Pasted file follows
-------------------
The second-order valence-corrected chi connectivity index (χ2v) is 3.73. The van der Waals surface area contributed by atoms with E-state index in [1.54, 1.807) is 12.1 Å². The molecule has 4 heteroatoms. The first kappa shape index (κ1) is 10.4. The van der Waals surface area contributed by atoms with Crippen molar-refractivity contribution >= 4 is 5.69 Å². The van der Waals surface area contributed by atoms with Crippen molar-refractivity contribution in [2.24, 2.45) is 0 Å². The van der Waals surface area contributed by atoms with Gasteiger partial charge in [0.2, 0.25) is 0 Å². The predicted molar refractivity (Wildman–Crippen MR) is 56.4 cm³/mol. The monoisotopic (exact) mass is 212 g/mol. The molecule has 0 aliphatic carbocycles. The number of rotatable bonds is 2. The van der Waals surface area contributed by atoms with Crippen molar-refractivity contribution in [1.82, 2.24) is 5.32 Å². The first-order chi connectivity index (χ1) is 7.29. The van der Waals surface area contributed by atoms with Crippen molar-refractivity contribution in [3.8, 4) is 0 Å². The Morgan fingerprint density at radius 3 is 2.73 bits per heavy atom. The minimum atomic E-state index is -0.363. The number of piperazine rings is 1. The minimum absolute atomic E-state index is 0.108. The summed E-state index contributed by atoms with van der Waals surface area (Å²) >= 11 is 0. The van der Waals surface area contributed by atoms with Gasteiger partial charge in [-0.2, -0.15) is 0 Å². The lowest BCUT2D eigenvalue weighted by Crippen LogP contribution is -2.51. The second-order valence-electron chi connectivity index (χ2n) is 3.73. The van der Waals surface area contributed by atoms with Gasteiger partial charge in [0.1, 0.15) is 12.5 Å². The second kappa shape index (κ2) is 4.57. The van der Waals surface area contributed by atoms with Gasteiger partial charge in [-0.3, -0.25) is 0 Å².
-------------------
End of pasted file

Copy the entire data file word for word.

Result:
The second-order valence-corrected chi connectivity index (χ2v) is 3.73. The van der Waals surface area contributed by atoms with E-state index in [1.54, 1.807) is 12.1 Å². The molecule has 4 heteroatoms. The first kappa shape index (κ1) is 10.4. The van der Waals surface area contributed by atoms with Crippen molar-refractivity contribution >= 4 is 5.69 Å². The van der Waals surface area contributed by atoms with Crippen molar-refractivity contribution in [2.24, 2.45) is 0 Å². The van der Waals surface area contributed by atoms with Gasteiger partial charge in [0.2, 0.25) is 0 Å². The predicted molar refractivity (Wildman–Crippen MR) is 56.4 cm³/mol. The monoisotopic (exact) mass is 212 g/mol. The molecule has 0 aliphatic carbocycles. The number of rotatable bonds is 2. The van der Waals surface area contributed by atoms with Crippen molar-refractivity contribution in [1.82, 2.24) is 5.32 Å². The first-order chi connectivity index (χ1) is 7.29. The van der Waals surface area contributed by atoms with Crippen molar-refractivity contribution in [3.8, 4) is 0 Å². The Morgan fingerprint density at radius 3 is 2.73 bits per heavy atom. The minimum atomic E-state index is -0.363. The number of piperazine rings is 1. The minimum absolute atomic E-state index is 0.108. The summed E-state index contributed by atoms with van der Waals surface area (Å²) >= 11 is 0. The van der Waals surface area contributed by atoms with Gasteiger partial charge in [-0.2, -0.15) is 0 Å². The lowest BCUT2D eigenvalue weighted by Crippen LogP contribution is -2.51. The second-order valence-electron chi connectivity index (χ2n) is 3.73. The van der Waals surface area contributed by atoms with Gasteiger partial charge in [0.1, 0.15) is 12.5 Å². The second kappa shape index (κ2) is 4.57. The van der Waals surface area contributed by atoms with Gasteiger partial charge in [-0.3, -0.25) is 0 Å².